Government prepares bailout to save aviation firms hit by virus crisis
Airlines and airports have warned that time is running out for the government to enact promised measures to help the aviation industry, with EasyJet and Ryanair set to stop flying after today and less than 5% of normal passenger numbers expected at major airports.
Further talks are expected between ministers and industry figures today as the government wrestles with how to keep critical infrastructure functioning.
Although work is understood to have continued over the weekend, there is frustration in the industry at the time that has elapsed without any concrete detail, even after the chancellor, Rishi Sunak, made a second major intervention in three days on Friday.
Karen Dee, chief executive of the Airport Operators Association, said measures to support employers were welcome, but aviation had
‘Airlines can’t survive with no revenue coming in. State investment is essential before it’s too late’
Brian Strutton Balpa general secretary
been holding off taking drastic steps pending promised special state support. She said: “While government has been receptive, it has not led to clear next steps and airports will now face making extremely difficult decisions.”
The process of laying off hundreds of staff has now started at airports, including Edinburgh. An industry source said that confirmed assistance, such as deferral of some charges, were “peanuts rather than the big bazooka”.
The pilots union Balpa warned that more airline staff would be made redundant before special measures were implemented and accused the government of “sitting on its hands while airlines are shutting down”. Balpa’s general secretary, Brian
Strutton, said: “Airlines can’t survive with no revenue coming in and are already cutting wages and jobs. State investment in UK airlines, as other countries are doing, is essential as a matter of urgency before it’s too late.”
It is understood measures being considered by the Treasury include the government taking a direct stake in carriers, but discussions are not expected to reach a conclusion until at least the middle of this week.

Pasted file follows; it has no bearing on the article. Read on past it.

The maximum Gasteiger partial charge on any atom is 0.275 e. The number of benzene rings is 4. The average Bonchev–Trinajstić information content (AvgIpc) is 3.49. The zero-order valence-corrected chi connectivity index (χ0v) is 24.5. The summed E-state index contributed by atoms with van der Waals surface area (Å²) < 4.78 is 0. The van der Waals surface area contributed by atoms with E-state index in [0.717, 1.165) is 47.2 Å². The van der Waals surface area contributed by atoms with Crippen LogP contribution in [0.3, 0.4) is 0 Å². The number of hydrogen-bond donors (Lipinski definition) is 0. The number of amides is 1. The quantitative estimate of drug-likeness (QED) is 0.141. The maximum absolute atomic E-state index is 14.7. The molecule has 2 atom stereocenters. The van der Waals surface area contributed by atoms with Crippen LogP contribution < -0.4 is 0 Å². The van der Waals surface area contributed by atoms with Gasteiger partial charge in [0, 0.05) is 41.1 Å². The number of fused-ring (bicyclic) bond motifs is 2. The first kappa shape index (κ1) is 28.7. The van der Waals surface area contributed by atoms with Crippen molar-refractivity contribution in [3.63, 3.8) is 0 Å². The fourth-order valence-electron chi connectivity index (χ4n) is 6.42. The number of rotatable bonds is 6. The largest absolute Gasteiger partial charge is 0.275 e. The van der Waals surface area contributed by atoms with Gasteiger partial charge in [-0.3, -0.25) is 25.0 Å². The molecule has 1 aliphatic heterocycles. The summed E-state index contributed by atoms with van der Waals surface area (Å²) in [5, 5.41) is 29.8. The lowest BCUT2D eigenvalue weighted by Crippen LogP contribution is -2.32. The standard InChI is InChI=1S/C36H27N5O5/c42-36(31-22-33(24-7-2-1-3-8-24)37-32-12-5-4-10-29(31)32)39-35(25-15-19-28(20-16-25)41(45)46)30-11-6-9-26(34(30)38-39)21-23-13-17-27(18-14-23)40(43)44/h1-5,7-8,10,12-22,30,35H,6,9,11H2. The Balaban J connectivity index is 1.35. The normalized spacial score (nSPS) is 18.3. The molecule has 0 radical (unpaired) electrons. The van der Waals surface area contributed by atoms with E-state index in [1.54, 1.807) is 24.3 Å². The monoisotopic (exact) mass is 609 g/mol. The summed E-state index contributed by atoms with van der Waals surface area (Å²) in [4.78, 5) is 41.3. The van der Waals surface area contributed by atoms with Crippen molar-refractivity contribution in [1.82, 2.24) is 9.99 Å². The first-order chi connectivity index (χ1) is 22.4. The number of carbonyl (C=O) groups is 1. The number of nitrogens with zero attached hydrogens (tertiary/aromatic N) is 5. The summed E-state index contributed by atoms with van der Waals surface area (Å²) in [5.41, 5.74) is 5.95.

While airports have presented a united front in calls for assistance, government intervention in airlines is more complicated. Although British Airways has warned its staff that its survival is at risk, BA’s owner, IAG, has distanced itself from calls for state assistance led last week by Richard Branson’s Virgin Atlantic. IAG’s chief executive, Willie Walsh, has long argued that the European industry needs to consolidate.
Potential government aid announced in January to help Flybe, before the coronavirus outbreak pushed the airline into bankruptcy, was challenged by IAG and Ryanair.
EasyJet said: “We fully support and welcome the government’s commitment to support airlines during these unprecedented times. Our focus is on measures to help with short-term liquidity and protect jobs.” EasyJet is going ahead with a dividend payout that will hand around £60m to its largest shareholder, Stelios Haji-Ioannou, alone. The airline said it was legally obliged to make the payout.
A Department for Transport spokesperson said: “A number of measures to support the aviation sector have already been announced, including Time to Pay, financial support for employees and the Bank of England’s Covid corporate financing facility . The government is working urgently to develop further measures.”
The British Chambers of Commerce said sole traders had felt little reassurance from the measures that helped larger firms. The BCC director general Dr Adam Marshall said: “While we understand the complexity involved, there are five million self-employed people who need help similar in scale and scope to that put in place for larger firms in recent days.”
Unions also urged the government to ensure its wage support scheme did not omit around a million construction workers considered to be trapped in “bogus self-employment”. Unite said the workers are taxed at source and then claim expenses as self-employed workers, under construction industry payroll schemes that largely benefit the employers.
EasyJet said its focus is on ‘measures to help with short-term liquidity and protect jobs’.